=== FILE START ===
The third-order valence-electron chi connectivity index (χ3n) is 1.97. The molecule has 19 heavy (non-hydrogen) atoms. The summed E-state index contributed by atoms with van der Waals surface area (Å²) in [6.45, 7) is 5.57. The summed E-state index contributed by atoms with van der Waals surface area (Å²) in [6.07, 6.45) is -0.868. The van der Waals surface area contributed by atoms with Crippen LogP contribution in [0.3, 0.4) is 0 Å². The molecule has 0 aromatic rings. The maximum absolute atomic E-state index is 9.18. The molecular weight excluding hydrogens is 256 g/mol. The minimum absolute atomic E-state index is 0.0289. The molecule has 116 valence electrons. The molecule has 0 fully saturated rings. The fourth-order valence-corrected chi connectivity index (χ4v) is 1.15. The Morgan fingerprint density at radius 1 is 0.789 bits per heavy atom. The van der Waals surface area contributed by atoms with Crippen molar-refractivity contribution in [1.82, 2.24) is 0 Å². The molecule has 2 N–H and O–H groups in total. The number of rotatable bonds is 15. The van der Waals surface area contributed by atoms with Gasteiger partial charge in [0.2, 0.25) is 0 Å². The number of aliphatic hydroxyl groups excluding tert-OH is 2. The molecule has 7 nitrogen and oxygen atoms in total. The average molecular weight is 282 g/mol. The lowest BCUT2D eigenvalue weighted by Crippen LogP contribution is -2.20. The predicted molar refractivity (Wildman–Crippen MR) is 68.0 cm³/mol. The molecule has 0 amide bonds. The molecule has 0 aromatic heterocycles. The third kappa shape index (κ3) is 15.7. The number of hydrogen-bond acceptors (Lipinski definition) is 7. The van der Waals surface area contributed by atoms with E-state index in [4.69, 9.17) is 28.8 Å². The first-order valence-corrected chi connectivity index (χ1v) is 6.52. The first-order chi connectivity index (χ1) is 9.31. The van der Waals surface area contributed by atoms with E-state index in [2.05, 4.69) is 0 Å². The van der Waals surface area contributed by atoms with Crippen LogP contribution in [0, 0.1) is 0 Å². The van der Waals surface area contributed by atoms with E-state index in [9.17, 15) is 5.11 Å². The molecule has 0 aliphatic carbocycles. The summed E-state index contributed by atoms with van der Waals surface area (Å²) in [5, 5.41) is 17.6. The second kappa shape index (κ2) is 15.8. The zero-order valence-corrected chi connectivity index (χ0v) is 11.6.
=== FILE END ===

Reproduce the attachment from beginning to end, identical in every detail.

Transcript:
The third-order valence-electron chi connectivity index (χ3n) is 1.97. The molecule has 19 heavy (non-hydrogen) atoms. The summed E-state index contributed by atoms with van der Waals surface area (Å²) in [6.45, 7) is 5.57. The summed E-state index contributed by atoms with van der Waals surface area (Å²) in [6.07, 6.45) is -0.868. The van der Waals surface area contributed by atoms with Crippen LogP contribution in [0.3, 0.4) is 0 Å². The molecule has 0 aromatic rings. The maximum absolute atomic E-state index is 9.18. The molecular weight excluding hydrogens is 256 g/mol. The minimum absolute atomic E-state index is 0.0289. The molecule has 116 valence electrons. The molecule has 0 fully saturated rings. The fourth-order valence-corrected chi connectivity index (χ4v) is 1.15. The Morgan fingerprint density at radius 1 is 0.789 bits per heavy atom. The van der Waals surface area contributed by atoms with Crippen molar-refractivity contribution in [1.82, 2.24) is 0 Å². The molecule has 2 N–H and O–H groups in total. The number of rotatable bonds is 15. The van der Waals surface area contributed by atoms with Gasteiger partial charge in [0.2, 0.25) is 0 Å². The number of aliphatic hydroxyl groups excluding tert-OH is 2. The molecule has 7 nitrogen and oxygen atoms in total. The average molecular weight is 282 g/mol. The lowest BCUT2D eigenvalue weighted by Crippen LogP contribution is -2.20. The predicted molar refractivity (Wildman–Crippen MR) is 68.0 cm³/mol. The molecule has 0 amide bonds. The molecule has 0 aromatic heterocycles. The third kappa shape index (κ3) is 15.7. The number of hydrogen-bond acceptors (Lipinski definition) is 7. The van der Waals surface area contributed by atoms with E-state index in [4.69, 9.17) is 28.8 Å². The first-order valence-corrected chi connectivity index (χ1v) is 6.52. The first-order chi connectivity index (χ1) is 9.31. The van der Waals surface area contributed by atoms with E-state index in [2.05, 4.69) is 0 Å². The van der Waals surface area contributed by atoms with Crippen LogP contribution in [0, 0.1) is 0 Å². The van der Waals surface area contributed by atoms with E-state index in [9.17, 15) is 5.11 Å². The molecule has 0 aliphatic carbocycles. The summed E-state index contributed by atoms with van der Waals surface area (Å²) in [5, 5.41) is 17.6. The second kappa shape index (κ2) is 15.8. The zero-order valence-corrected chi connectivity index (χ0v) is 11.6.